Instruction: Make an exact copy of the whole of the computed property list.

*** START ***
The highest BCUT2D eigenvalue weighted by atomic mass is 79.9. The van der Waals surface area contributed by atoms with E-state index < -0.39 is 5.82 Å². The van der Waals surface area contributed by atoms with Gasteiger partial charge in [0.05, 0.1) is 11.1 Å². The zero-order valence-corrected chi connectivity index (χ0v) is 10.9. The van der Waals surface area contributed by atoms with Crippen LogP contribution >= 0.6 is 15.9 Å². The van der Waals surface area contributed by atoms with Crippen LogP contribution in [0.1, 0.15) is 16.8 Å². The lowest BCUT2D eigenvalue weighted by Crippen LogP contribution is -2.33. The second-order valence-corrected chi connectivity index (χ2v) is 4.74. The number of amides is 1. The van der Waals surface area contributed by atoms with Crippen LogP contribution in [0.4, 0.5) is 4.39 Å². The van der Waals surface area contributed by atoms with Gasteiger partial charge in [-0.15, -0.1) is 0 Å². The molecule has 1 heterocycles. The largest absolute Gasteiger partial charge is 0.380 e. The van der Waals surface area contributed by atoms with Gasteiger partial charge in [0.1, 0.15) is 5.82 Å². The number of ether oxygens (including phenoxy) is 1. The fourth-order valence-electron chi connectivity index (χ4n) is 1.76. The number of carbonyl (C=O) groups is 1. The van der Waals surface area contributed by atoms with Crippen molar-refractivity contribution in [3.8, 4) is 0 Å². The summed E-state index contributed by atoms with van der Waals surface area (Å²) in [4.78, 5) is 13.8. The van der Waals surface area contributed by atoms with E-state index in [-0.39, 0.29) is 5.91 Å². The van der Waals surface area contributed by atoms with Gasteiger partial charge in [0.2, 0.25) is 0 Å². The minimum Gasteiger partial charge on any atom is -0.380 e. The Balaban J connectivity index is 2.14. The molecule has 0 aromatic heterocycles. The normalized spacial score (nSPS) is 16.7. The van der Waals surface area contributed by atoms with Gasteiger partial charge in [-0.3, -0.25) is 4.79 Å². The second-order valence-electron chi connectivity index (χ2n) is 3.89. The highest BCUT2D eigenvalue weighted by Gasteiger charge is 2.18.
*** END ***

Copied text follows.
The highest BCUT2D eigenvalue weighted by atomic mass is 79.9. The van der Waals surface area contributed by atoms with E-state index < -0.39 is 5.82 Å². The van der Waals surface area contributed by atoms with Gasteiger partial charge in [0.05, 0.1) is 11.1 Å². The zero-order valence-corrected chi connectivity index (χ0v) is 10.9. The van der Waals surface area contributed by atoms with Crippen LogP contribution >= 0.6 is 15.9 Å². The van der Waals surface area contributed by atoms with Crippen LogP contribution in [0.1, 0.15) is 16.8 Å². The lowest BCUT2D eigenvalue weighted by Crippen LogP contribution is -2.33. The second-order valence-corrected chi connectivity index (χ2v) is 4.74. The number of amides is 1. The van der Waals surface area contributed by atoms with Crippen LogP contribution in [0.4, 0.5) is 4.39 Å². The van der Waals surface area contributed by atoms with Gasteiger partial charge in [-0.15, -0.1) is 0 Å². The molecule has 1 heterocycles. The largest absolute Gasteiger partial charge is 0.380 e. The van der Waals surface area contributed by atoms with Gasteiger partial charge in [0.1, 0.15) is 5.82 Å². The number of ether oxygens (including phenoxy) is 1. The fourth-order valence-electron chi connectivity index (χ4n) is 1.76. The number of carbonyl (C=O) groups is 1. The van der Waals surface area contributed by atoms with Crippen molar-refractivity contribution in [3.8, 4) is 0 Å². The summed E-state index contributed by atoms with van der Waals surface area (Å²) in [4.78, 5) is 13.8. The van der Waals surface area contributed by atoms with E-state index in [-0.39, 0.29) is 5.91 Å². The van der Waals surface area contributed by atoms with Gasteiger partial charge in [0.2, 0.25) is 0 Å². The minimum Gasteiger partial charge on any atom is -0.380 e. The Balaban J connectivity index is 2.14. The molecule has 0 aromatic heterocycles. The normalized spacial score (nSPS) is 16.7. The van der Waals surface area contributed by atoms with Gasteiger partial charge in [-0.3, -0.25) is 4.79 Å². The second-order valence-electron chi connectivity index (χ2n) is 3.89. The highest BCUT2D eigenvalue weighted by Gasteiger charge is 2.18.